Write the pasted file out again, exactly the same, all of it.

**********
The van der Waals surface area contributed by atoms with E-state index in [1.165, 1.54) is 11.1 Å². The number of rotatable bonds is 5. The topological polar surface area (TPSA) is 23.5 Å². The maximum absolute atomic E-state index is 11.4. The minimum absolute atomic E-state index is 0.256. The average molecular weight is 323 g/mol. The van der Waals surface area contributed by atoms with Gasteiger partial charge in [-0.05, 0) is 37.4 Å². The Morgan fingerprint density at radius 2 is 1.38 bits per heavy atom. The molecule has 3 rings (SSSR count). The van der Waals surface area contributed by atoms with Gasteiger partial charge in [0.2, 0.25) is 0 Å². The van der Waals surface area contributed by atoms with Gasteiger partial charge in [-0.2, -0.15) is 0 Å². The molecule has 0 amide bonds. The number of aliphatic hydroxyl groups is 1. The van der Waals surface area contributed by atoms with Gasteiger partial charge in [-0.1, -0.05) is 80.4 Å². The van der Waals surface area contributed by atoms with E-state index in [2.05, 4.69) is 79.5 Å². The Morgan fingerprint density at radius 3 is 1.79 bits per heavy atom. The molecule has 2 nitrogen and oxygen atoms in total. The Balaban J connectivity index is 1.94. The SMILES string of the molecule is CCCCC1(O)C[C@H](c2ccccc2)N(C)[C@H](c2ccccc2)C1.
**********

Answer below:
The van der Waals surface area contributed by atoms with E-state index in [1.165, 1.54) is 11.1 Å². The number of rotatable bonds is 5. The topological polar surface area (TPSA) is 23.5 Å². The maximum absolute atomic E-state index is 11.4. The minimum absolute atomic E-state index is 0.256. The average molecular weight is 323 g/mol. The van der Waals surface area contributed by atoms with Gasteiger partial charge in [-0.05, 0) is 37.4 Å². The Morgan fingerprint density at radius 2 is 1.38 bits per heavy atom. The molecule has 3 rings (SSSR count). The van der Waals surface area contributed by atoms with Gasteiger partial charge in [0.2, 0.25) is 0 Å². The van der Waals surface area contributed by atoms with Gasteiger partial charge in [-0.2, -0.15) is 0 Å². The molecule has 0 amide bonds. The number of aliphatic hydroxyl groups is 1. The van der Waals surface area contributed by atoms with Gasteiger partial charge in [-0.1, -0.05) is 80.4 Å². The van der Waals surface area contributed by atoms with E-state index in [2.05, 4.69) is 79.5 Å². The Morgan fingerprint density at radius 3 is 1.79 bits per heavy atom. The molecule has 2 nitrogen and oxygen atoms in total. The Balaban J connectivity index is 1.94. The SMILES string of the molecule is CCCCC1(O)C[C@H](c2ccccc2)N(C)[C@H](c2ccccc2)C1.